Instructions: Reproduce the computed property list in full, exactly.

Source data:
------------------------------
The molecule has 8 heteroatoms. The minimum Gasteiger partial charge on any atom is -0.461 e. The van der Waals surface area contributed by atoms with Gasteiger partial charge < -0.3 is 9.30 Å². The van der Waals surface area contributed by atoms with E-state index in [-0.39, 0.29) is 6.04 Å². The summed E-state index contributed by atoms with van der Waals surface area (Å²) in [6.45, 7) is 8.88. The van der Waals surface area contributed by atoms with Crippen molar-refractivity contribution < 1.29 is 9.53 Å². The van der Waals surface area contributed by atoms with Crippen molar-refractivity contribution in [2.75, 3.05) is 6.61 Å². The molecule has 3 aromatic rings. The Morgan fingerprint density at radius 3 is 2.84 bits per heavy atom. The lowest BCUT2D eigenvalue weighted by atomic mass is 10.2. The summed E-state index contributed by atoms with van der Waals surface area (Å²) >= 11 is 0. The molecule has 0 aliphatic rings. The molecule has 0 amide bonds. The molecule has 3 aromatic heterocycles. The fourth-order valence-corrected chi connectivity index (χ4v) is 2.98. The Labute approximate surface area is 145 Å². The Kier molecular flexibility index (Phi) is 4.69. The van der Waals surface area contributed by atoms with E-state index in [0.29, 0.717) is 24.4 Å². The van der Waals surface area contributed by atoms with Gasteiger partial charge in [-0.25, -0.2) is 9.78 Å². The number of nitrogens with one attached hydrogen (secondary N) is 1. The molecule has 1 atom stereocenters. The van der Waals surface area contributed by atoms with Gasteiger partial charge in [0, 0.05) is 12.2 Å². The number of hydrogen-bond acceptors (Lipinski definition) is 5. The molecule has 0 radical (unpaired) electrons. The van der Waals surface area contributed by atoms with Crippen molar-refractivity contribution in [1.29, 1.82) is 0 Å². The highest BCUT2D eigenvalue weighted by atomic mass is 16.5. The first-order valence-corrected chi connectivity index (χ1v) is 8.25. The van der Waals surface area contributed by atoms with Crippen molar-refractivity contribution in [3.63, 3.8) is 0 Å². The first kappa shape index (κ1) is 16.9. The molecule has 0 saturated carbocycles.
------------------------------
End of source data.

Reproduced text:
The molecule has 8 heteroatoms. The minimum Gasteiger partial charge on any atom is -0.461 e. The van der Waals surface area contributed by atoms with Gasteiger partial charge < -0.3 is 9.30 Å². The van der Waals surface area contributed by atoms with E-state index in [-0.39, 0.29) is 6.04 Å². The summed E-state index contributed by atoms with van der Waals surface area (Å²) in [6.45, 7) is 8.88. The van der Waals surface area contributed by atoms with Crippen molar-refractivity contribution < 1.29 is 9.53 Å². The van der Waals surface area contributed by atoms with Crippen molar-refractivity contribution in [2.75, 3.05) is 6.61 Å². The molecule has 3 aromatic rings. The Morgan fingerprint density at radius 3 is 2.84 bits per heavy atom. The lowest BCUT2D eigenvalue weighted by atomic mass is 10.2. The summed E-state index contributed by atoms with van der Waals surface area (Å²) >= 11 is 0. The molecule has 0 aliphatic rings. The molecule has 0 amide bonds. The molecule has 3 aromatic heterocycles. The fourth-order valence-corrected chi connectivity index (χ4v) is 2.98. The Labute approximate surface area is 145 Å². The Kier molecular flexibility index (Phi) is 4.69. The van der Waals surface area contributed by atoms with E-state index in [0.29, 0.717) is 24.4 Å². The van der Waals surface area contributed by atoms with Gasteiger partial charge in [-0.25, -0.2) is 9.78 Å². The number of nitrogens with one attached hydrogen (secondary N) is 1. The molecule has 1 atom stereocenters. The van der Waals surface area contributed by atoms with Gasteiger partial charge in [0, 0.05) is 12.2 Å². The number of hydrogen-bond acceptors (Lipinski definition) is 5. The molecule has 0 radical (unpaired) electrons. The van der Waals surface area contributed by atoms with Crippen molar-refractivity contribution in [1.29, 1.82) is 0 Å². The highest BCUT2D eigenvalue weighted by atomic mass is 16.5. The first-order valence-corrected chi connectivity index (χ1v) is 8.25. The van der Waals surface area contributed by atoms with Crippen molar-refractivity contribution in [3.63, 3.8) is 0 Å². The first kappa shape index (κ1) is 16.9. The molecule has 0 saturated carbocycles.